There are magic numbers in game design. You see them all the time. What's the best number of players in a tabletop? Five? Six? Seven? What's the best number of characters in a CRPG? Four? Five? Six? Eight? Fifteen? What's the best length for a game? Two hours? Ten? Twenty? Forty? Nine hundred?
Everybody seems to have an opinion on what the "magic number" is for any given situation. But most people's magic numbers vary from other people's magic numbers.
That isn't really very surprising, as most people's skills, preferences, and situation varies from other people's skills, preferences, and situation.
In truth, there's probably some insanely complex formula which pops out a magic number for any given situation. I don't know it, but fortunately, there's a shortcut. You see, the magic number is intended to make the game the most fun. Humans are generally pretty good indicators of how much fun a game is. Therefore, all you really need to do is get the number close to right and tweak the surrounding situation by watching which way your test subjects squirm.
The core of the idea of a magic number is weighing the speed and density of the complexity. The faster and denser a situation is, the lower the magic number is. Except when it comes to "length of game", since you're functionally dividing by "faster" and things get ooky. I really don't have any suggestions there, except that it's far more common to go too long than not long enough.
("Density of complexity" rather than simply "complexity": Go is a complex game, but the density of the complexity starts off quite low and then goes up... and then drops off again. It's really how much complexity the audience is exposed to at any given moment, rather than the total complexity of the game.)
Here's a couple of approximations you can do:
How big do you want your tabletop party to be? The answer is pretty easy: the faster and more densely complex you want the game to be, the fewer players you need. You can run a game with only two or three players, if you mire the game deeply in role-play and complicated situations.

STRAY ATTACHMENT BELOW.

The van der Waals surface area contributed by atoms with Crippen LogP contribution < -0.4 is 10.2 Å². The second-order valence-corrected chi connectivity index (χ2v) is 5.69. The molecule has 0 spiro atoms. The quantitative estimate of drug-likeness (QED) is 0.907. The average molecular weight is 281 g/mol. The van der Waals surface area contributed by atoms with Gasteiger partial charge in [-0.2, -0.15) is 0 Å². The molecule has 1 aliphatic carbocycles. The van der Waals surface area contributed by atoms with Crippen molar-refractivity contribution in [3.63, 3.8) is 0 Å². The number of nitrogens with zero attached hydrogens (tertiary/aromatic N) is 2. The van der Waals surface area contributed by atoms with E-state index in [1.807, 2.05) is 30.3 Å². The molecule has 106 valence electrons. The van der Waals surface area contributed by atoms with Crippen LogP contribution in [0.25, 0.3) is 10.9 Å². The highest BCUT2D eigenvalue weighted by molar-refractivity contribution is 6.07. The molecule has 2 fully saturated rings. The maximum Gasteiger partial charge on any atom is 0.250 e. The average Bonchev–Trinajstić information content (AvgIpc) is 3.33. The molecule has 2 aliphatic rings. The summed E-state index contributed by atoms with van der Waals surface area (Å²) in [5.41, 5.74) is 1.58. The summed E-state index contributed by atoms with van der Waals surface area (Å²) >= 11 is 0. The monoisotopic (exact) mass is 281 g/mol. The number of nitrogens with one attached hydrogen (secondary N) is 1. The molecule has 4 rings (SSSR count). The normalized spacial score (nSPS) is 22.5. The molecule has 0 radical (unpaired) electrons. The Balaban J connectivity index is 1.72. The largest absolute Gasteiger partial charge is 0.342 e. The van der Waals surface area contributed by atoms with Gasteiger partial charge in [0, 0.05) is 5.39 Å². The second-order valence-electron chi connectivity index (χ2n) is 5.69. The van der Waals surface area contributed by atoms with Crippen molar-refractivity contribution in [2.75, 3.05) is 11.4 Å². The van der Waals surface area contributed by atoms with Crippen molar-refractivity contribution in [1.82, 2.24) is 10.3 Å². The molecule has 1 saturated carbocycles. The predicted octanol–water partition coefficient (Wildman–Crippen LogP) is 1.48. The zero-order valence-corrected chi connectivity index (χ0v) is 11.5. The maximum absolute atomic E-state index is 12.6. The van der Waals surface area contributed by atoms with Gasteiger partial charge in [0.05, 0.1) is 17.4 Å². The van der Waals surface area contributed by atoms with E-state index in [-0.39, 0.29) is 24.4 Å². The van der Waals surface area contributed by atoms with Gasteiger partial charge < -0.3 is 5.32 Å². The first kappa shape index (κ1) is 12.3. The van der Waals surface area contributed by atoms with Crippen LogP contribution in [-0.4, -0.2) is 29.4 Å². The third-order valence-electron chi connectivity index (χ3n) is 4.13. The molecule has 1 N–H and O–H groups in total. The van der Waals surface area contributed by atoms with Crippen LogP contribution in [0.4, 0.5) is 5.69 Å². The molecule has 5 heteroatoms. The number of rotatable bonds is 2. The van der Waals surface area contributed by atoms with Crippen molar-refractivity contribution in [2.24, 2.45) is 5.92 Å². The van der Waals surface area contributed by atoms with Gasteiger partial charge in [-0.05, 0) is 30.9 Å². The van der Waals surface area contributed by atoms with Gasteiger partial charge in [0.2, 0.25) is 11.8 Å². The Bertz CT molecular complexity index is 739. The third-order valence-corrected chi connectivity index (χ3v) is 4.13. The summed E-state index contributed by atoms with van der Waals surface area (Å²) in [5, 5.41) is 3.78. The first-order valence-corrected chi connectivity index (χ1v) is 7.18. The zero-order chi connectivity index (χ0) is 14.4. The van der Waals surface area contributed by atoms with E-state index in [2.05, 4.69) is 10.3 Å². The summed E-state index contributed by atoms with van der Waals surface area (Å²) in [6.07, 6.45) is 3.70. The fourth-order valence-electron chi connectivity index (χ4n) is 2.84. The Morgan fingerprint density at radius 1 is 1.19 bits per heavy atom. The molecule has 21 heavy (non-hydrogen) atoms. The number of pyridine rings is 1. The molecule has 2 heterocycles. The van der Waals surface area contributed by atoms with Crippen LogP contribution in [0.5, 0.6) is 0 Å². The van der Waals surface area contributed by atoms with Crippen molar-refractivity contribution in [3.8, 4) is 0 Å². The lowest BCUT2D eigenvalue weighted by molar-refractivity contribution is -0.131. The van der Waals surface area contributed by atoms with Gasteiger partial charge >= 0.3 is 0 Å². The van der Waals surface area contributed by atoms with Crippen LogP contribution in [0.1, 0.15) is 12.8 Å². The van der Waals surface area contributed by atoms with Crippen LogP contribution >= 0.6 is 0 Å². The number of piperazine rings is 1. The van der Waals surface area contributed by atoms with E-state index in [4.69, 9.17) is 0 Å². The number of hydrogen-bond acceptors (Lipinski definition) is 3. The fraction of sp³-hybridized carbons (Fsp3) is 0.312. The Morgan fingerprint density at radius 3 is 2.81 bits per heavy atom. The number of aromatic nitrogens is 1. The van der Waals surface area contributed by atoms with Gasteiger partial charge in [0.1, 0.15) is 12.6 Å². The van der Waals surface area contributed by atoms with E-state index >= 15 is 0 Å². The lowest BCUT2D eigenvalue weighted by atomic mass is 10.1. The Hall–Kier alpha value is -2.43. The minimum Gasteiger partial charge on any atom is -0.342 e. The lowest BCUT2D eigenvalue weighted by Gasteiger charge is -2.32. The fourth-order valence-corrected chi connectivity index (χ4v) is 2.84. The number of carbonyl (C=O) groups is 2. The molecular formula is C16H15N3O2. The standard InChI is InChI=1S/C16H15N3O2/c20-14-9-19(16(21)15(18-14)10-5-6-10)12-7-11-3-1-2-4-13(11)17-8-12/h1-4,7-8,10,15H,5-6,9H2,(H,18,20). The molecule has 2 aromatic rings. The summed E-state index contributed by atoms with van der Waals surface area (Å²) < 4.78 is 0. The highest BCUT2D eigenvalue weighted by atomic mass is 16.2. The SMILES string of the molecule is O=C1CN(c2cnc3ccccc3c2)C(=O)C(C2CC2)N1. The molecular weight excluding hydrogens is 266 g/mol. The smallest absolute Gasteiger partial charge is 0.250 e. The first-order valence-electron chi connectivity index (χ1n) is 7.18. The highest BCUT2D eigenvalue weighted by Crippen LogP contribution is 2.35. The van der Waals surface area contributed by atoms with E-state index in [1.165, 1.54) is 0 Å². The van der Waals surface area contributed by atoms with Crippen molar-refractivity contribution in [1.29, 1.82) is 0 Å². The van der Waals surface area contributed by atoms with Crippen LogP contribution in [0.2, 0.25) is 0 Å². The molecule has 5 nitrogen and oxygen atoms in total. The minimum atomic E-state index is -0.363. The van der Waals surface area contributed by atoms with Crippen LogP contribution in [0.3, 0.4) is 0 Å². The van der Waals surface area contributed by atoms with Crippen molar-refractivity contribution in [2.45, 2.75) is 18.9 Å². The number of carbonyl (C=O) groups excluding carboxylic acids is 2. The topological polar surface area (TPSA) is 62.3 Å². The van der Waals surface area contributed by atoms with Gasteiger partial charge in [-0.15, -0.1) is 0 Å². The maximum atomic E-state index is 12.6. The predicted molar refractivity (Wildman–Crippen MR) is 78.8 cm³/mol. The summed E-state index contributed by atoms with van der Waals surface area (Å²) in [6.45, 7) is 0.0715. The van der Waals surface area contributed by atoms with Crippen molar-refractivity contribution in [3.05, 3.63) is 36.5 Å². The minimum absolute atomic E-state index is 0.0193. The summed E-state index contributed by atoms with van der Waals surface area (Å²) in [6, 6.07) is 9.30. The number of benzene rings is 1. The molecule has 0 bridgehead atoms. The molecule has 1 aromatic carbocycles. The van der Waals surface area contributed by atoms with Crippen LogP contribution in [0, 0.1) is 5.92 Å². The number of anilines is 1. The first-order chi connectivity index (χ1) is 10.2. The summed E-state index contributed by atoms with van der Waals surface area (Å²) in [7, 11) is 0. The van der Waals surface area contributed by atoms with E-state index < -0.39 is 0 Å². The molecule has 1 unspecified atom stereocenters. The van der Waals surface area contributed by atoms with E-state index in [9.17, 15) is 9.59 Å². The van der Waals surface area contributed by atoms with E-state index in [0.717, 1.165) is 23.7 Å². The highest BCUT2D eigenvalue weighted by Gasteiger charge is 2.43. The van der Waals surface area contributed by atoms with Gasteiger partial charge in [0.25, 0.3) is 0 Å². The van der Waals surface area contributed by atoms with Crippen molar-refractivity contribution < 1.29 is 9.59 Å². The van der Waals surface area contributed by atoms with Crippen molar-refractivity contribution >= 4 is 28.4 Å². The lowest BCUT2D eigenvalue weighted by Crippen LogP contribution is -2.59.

On the other hand, a tactical gun-and-run using simple combat rules can support up to nine players! It's low-density, so the nine doesn't overcrowd.
Generally, I find I run best with five or six.
How big do you want your CRPG party to be? The thing to look at here is the speed and density of the combat system. The faster the combat, the fewer party members you need. The more statistical micromanagement, the fewer party members you need.
Some games run with only three party members and use an action combat system. Final Fantasy classically uses four party members with a fairly fast combat system and a lot of statistical micromanagement. A strategy RPG like Final Fantasy Tactics will typically have very slow combat system with some statistical management, and go in with eight or so characters. Very complex strategy games use minimal stats and go in with up to twenty characters.
There's really no limit on how far you can stretch it one way or the other: Elder Scrolls games typically go with just one character who has a hell of a lot of stat management. I've played a game where you have literally hundreds of units on the screen at once, but the interface is simplified so that you can control them in various easy ways, lowering the density of the complexity.
When designing your game, start with one aspect. How many characters do you want? Or how fast do you want combat to go? Or how dense is the complexity? From that, work out one more aspect, and the last aspect will be forced.
You can tweak it easily enough during prototyping.
There's lots of other magic numbers that don't look like magic numbers. For example: How many different kinds of equipment should I have? How many cutscenes? How many TACOs?
The rules are always the same basic rules: the faster and more densely complex the play, the smaller the magic number. You might not know what the multiplier is - is a three three? Or maybe it stands for "ten minutes"? But you can figure that stuff out pretty quickly.
The real difficulty comes when you use this basic idea for several aspects of one game, because then they all become interlinked. How many different types of equipment you have affects the density of the combat game. How many TACOs you have affects the speed of the exploration game.
That's when things get fun. :)